“Stop that. As amusing as it is to see a woman on her knees before me I doubt this is a good use of your time.”

She looked up a very long leg dressed in black pants, a black shirt, and into a handsome but unemotional face framed with shoulder length dark hair. From her angle the owner of the voice seemed very tall, and he didn’t look amused at all.

If anything, he looked bored.

Why does a man have that hair? Not fair. I want it.

He held a bunch of her pens in one hand, along with her iPad mini dangling between two fingers, but offered his free hand to pull her up.

He was tall even when she stood in high-heeled boots. Must be well over six feet to tower over her like that.

He dropped her things in her purse and Brinkley said, “Thank you David. Anne, this is Professor Lindeman. David, this is miss Anne Doyle, our new expert in ancient languages.”

She smiled. “It’s very nice to meet you.”

“The pleasure is all mine, I’m sure.” He sounded like she’s told him to eat two pounds of lemons.

Brinkley clapped his hands together.

“Excellent. Do you have everything? Let’s go.”

Monday, March 16, 2015

Why your freelancer wants to be paid

I've worked freelance for about a year now, since hubs fell ill. It has its ups and downs. Being able to work from anywhere is definitely an up. I'm not always able to pay the bills on time - definite down. From time to time I've had big problems with my clients not paying their bills, not because they don't have money but because it's not a priority, and that causes lots of problems.

Anyway, one of the most common questions I encounter when negotiating with clients is why I would be worth more money per hour than hiring someone. "Why would I pay you $25/hour when I can hire someone for $17?"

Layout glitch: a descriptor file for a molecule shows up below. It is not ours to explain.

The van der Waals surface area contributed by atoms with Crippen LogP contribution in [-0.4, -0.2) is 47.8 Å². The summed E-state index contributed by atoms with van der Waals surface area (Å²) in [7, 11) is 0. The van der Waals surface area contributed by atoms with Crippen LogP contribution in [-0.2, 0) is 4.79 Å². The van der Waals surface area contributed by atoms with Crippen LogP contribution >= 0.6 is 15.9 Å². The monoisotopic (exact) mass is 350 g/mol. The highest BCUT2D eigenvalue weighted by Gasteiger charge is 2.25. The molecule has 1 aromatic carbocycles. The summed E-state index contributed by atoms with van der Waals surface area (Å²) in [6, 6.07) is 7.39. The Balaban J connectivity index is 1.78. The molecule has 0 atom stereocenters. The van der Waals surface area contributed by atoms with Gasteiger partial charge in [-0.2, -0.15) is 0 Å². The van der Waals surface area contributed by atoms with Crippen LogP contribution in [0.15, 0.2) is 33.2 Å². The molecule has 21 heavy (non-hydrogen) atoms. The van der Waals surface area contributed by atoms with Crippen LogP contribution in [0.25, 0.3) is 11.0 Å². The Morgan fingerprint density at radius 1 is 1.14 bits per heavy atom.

If you think you need someone full time or part time for a longer period of time, having an in-house employee might be the right choice. However, to make a fair comparison you have to take all costs into account, not just the hourly wage. Also, when you hire someone you generally have them whether you have work for them or not. Most freelancers are paid on a performance basis. If you use a third-party platform such as oDesk they will even guarantee that all time invoiced is time that actually went to your specific project.

When you hire someone, you will be responsible for payroll, taxes, providing the person with a space to work, furniture, electricity, phone, computers or similar equipment, software, internet connection, pens, paper, education, and much more.

As a freelancer, I not only need to make money to pay my bills. I also pay for my own health insurance, office space, furniture, computers, software, office supplies, and everything else I need to do a good job. I provide PC and Mac platforms, Adobe Photoshop, InDesign, Premiere, Microsoft software, camera, and much more. Some clients even demand their work be kept on a separate computer.

I often work on evenings and weekends for the same hourly pay as the rest of the days. If I need to learn something to stay on top of what I do, it's my responsibility to learn it. It is also my responsibility to do a good job.

Sunday, March 8, 2015

Daylight savings pain in the behind...

I have always disliked daylight savings time, because I'm not exactly a morning person. In my opinion, nothing that means having to get up earlier can be a good thing. Where I'm living now and the way I'm working, it's even more a pain in the behind.

I believe that daylight savings is maintained by people who can't sleep in the morning. They want everyone else to get up and keep them company. Or, they might be sadistic insomniacs who want everyone else to be miserable too.

It was originally intended to save energy, but in modern society, that doesn't work.

There has been several studies showing that we might lose energy on daylight savings, at least in areas that need to use AC. Daylight savings increases the risk of a heart attack, disturbs farm animals, and more. (You can read more here.)

I've run into some people who think daylight savings is the best thing ever, because that means it will be spring now. It doesn't work like that. Weather and seasons don't care about our clocks, lol.

My biggest problem - besides being tired for half of the year until we return to normal time - is the confusion it causes. Because guess what - not all areas and countries go on daylight savings, and not everyone changes at the same time.